Flute specialists in jazz have been few and far between. And where once the instrument was the double of choice of saxophonists seeking to augment their music with a different instrumental texture, even that aspect has been eclipsed by the soprano saxophone. So it was with great interest that I began to hear about a fresh new voice on the instrument out of Chicago at the beginning of this decade. I eagerly sought out her disc Afrika Rising and was rewarded by its forward-gazing approach, rhythmic sophistication, fresh original writing, and the sense of message and warmth conveyed by Nicole Mitchell‘s music.
A couple of years later along came the follow-up Hope, Future and Destiny, these first two being on her Dream imprint. Then last year, Chicago’s intrepid Delmark label had the good sense to make Nicole Mitchell the first woman instrumentalist-leader it recorded. Nicole’s Black Unstoppable represented significant advancement on the promise of her first two records. In each case I was impressed not only with the music and the sense of programatic thrust Ms. Mitchell strove to convey in her music but also by the continuity of the core players in her Black Earth Ensemble; equally impressive was her selflessness as a leader who never dominates the proceedings and who provides an almost co-op landscape for her fellow travelers.
Recently Nicole Mitchell’s visibility has happily increased on the strength of her Delmark release; Chicago writer Michael Jackson penned a fine feature interview piece on her for the April edition of Down Beat magazine. Current co-president of the Association for the Advancement of Creative Musicians (AACM), Nicole is also savvy about funding opportunities to advance her many projects. A precipitous commission from Chamber Music America’s New Works Presentation program has enabled her to write a major suite dedicated to the late African American science fiction writer Octavia Butler. That particular work will be chronicled by Nicole Mitchell’s forthcoming release Xenogenesis Suite: A Tribute to Octavia Butler on the Firehouse 12 label. Friend and colleague Howard Mandel has referred to this work as "dense, dramatic, and daring"; further descriptions characterize the work as edgier and darker hued than Nicole’s past output. So began our recent conversation.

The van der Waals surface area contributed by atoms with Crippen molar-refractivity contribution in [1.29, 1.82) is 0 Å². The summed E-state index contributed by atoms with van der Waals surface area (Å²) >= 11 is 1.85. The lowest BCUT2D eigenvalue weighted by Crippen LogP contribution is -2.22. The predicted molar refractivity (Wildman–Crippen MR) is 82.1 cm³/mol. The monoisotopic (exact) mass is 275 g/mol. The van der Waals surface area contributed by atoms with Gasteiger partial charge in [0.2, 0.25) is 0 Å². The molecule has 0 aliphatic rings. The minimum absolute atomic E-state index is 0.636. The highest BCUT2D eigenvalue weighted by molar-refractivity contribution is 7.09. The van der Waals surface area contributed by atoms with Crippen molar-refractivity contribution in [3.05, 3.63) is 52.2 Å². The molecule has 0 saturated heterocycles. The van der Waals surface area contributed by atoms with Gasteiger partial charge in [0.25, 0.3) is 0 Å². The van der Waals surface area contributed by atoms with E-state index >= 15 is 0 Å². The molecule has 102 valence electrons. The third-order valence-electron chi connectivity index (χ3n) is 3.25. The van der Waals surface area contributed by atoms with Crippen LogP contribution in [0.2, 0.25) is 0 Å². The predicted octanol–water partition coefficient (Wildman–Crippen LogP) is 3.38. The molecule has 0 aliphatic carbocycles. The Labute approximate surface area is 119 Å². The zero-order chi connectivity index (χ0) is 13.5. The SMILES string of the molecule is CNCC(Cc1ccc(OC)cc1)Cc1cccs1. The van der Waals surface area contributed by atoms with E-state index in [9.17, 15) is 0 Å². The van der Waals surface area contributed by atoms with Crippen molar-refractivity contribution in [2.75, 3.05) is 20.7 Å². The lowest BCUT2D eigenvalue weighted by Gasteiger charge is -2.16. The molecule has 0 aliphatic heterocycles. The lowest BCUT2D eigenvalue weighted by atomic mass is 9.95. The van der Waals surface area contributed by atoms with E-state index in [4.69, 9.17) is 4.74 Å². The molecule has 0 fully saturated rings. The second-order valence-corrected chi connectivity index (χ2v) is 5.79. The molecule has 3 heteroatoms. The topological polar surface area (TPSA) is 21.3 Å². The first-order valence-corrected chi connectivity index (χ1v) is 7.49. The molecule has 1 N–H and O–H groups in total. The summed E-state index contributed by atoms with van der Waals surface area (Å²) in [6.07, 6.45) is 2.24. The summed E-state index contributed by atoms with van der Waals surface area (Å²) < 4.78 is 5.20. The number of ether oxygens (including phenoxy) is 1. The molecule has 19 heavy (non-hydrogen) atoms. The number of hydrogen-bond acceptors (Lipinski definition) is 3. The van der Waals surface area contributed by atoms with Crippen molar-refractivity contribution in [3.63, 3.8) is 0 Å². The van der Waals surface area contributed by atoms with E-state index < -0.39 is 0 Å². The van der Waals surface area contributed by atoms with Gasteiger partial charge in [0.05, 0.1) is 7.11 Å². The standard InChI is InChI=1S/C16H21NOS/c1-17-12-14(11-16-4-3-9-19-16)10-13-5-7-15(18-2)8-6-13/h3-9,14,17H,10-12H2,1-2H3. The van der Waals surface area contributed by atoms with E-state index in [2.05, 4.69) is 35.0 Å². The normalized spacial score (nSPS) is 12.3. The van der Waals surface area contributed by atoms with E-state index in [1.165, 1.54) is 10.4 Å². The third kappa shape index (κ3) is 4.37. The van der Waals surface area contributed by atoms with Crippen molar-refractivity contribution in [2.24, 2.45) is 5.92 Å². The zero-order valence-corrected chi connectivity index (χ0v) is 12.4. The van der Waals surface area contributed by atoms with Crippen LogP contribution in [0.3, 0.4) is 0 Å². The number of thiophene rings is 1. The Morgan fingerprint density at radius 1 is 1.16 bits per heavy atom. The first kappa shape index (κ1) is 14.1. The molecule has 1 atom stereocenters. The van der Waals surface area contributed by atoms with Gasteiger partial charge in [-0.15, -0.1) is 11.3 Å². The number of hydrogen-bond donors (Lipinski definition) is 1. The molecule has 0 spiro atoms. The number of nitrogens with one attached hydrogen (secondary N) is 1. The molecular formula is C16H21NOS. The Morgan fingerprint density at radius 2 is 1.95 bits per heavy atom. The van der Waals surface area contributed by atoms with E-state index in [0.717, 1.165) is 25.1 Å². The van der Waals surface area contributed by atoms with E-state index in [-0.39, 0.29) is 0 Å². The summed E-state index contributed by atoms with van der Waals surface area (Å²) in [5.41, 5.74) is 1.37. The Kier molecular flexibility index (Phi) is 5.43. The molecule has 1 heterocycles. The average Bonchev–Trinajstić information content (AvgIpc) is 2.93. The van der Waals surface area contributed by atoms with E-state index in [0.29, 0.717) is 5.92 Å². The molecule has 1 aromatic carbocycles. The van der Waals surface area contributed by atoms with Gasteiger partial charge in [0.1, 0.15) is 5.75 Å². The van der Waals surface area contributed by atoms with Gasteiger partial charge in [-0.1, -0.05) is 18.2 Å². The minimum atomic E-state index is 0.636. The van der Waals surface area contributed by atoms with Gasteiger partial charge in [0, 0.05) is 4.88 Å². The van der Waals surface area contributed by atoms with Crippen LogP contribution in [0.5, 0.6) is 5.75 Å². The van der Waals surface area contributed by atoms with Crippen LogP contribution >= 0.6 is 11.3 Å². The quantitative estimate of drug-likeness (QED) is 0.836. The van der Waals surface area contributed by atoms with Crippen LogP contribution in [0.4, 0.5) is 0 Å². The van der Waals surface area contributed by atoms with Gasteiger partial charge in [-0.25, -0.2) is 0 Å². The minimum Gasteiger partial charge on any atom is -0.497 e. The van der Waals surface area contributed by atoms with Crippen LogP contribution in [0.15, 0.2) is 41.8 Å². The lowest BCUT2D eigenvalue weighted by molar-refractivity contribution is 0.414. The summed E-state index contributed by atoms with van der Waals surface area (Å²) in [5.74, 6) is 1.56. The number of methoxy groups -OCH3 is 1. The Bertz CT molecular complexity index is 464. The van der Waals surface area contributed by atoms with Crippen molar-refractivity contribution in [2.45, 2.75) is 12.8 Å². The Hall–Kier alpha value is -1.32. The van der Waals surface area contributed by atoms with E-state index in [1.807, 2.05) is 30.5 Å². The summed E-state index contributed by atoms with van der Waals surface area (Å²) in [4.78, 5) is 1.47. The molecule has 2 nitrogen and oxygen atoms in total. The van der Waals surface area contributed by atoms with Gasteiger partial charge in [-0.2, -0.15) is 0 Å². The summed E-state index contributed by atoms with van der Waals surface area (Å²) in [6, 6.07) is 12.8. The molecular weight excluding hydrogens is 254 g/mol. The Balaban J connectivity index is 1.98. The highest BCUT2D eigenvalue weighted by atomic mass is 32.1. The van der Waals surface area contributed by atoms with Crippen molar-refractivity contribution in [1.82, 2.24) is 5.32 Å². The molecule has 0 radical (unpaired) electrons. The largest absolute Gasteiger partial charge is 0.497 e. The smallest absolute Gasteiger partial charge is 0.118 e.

Willard Jenkins: What is it about Octavia Butler’s writing and books that so inspired you to compose this Xenogenesis Suite?
Nicole Mitchell: I discovered Octavia Butler’s books on my mother’s shelf when I was a teenager. My mother liked to make paintings and short stories of other worlds and I think Butler was one of her Afro-futurist inspirations. Butler’s writing is equally fascinating and disturbing to me. As one of few African American women writing in the field of science fiction, she was the only sci-fi author to win the MacArthur Genius Award. In fall 2005 I finally had the opportunity to meet Octavia Butler at Chicago State University’s Black Writer’s Conference and I found her prescence to be as unique and intriguing as her work. I decided to make a proposal to Chamber Music America’s New Works Creation and Presentation Program and the day after I put it in the mail I discovered that Octavia Butler had died suddenly. With that shocking news I decided that with or without the commission I would have to do the project. I was awarded the commission for 2007 and we premiered the work in June at the Vision Festival in New York and then at the Chicago Cultural Center in December.
Xenogenesis Trilogy and in particular, Dawn, the first book of the trilogy, is one of my favorites of her books. The most extraordinary thing about Dawn is the way it makes me feel as a reader. The story illustrates the experiences of a lone woman, Lillith, who has been plucked from nuclear destruction on earth to go through an orientation process with extraterrestrials on board their living ship. With my composition "Xegogenesis Suite" I decided to focus on that emotional process of fear, rather than specific events in the story. The process of facing fear head on is a human experience that we all may feel in the moments before real transformation.
As you wrote the "Xenogenesis Suite" what was your vision of adapting it to the specific skills of your Black Earth Ensemble?